Translating Jean Follain

Mary Feeney

William Matthews was a graduate student in the mid-1960s when he discovered Jean Follain’s poetry in the stacks of University of North Carolina library. Far from Chapel Hill, W.S. Merwin met Jean Follain in Paris and became his early translator and champion. Bill Merwin encouraged the young Bill Matthews to continue working on Follain’s prose poems. I became involved in the project as a French Studies graduate and MFA student.

Of the 90-odd prose poems from two Follain collections (Tout Instant, 1957, and Appareil de la terre, 1964) that Bill Matthews and I translated, we came to focus on a group of 44, selected with advice from Madeleine Dinès, Follain’s widow.

The poems appearing in this issue of Waxwing have been reworked from texts not included in the book that William Matthews and I eventually published. I only wish that Bill, one of America’s most distinguished poets of the late 20th century, were here to collaborate once more. At the time of his death in 1997, we’d just begun talking about new versions of Follain. Sebastian Matthews and Curtis Bauer have been generous guides in the revision of these poems.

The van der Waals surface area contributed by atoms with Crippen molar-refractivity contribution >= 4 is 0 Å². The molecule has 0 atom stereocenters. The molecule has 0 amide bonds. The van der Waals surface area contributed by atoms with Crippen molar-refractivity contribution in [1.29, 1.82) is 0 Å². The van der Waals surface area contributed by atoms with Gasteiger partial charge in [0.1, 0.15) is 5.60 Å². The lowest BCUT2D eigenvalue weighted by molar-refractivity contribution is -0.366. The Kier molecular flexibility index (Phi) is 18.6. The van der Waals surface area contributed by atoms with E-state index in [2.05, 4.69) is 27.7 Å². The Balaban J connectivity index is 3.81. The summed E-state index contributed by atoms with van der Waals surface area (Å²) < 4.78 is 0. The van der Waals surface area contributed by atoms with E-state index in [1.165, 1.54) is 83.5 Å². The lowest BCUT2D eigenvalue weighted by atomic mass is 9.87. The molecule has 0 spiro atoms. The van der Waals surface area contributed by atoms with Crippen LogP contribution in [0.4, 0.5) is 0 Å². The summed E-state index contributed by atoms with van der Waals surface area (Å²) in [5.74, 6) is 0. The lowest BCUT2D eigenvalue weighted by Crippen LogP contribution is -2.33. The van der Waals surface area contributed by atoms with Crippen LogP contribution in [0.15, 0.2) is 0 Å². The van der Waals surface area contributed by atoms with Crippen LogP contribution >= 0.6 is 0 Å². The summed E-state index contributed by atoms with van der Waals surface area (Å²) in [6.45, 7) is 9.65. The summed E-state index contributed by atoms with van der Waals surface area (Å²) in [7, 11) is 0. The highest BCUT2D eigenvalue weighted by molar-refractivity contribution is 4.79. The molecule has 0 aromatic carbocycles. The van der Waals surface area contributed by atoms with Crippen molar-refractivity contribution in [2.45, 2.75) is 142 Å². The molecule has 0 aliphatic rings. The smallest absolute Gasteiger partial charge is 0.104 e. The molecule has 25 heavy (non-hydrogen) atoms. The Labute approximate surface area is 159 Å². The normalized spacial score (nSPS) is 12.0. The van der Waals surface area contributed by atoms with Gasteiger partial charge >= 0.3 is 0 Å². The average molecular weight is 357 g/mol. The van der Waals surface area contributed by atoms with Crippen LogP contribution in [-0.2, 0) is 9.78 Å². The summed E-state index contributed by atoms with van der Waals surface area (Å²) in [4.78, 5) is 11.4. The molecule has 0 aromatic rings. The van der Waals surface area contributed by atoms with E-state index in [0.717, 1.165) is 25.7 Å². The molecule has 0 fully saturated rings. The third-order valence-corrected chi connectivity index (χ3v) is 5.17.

Jean Follain’s work is profoundly rooted in his native Normandy, in centuries of rural culture shattered by war. Each of his densely worked prose pieces is less a vignette, or even a poem, than a self-contained world full of deft historic and emotional detail, odd encounters and concatenations, explosions of space and time. “Reading Jean Follain’s poetry and prose,” wrote novelist and critic André Dhotel, “it comes as a surprise to be transported so far from the realm of action and find no familiar landmarks of life and society. Has the history of the world suddenly changed?”

Besides W.S. Merwin, Follain has attracted many translators, notably Heather McHugh, Christopher Middleton, and Ciaran Carson. My hope is for these renditions to interest even more readers and future translators.

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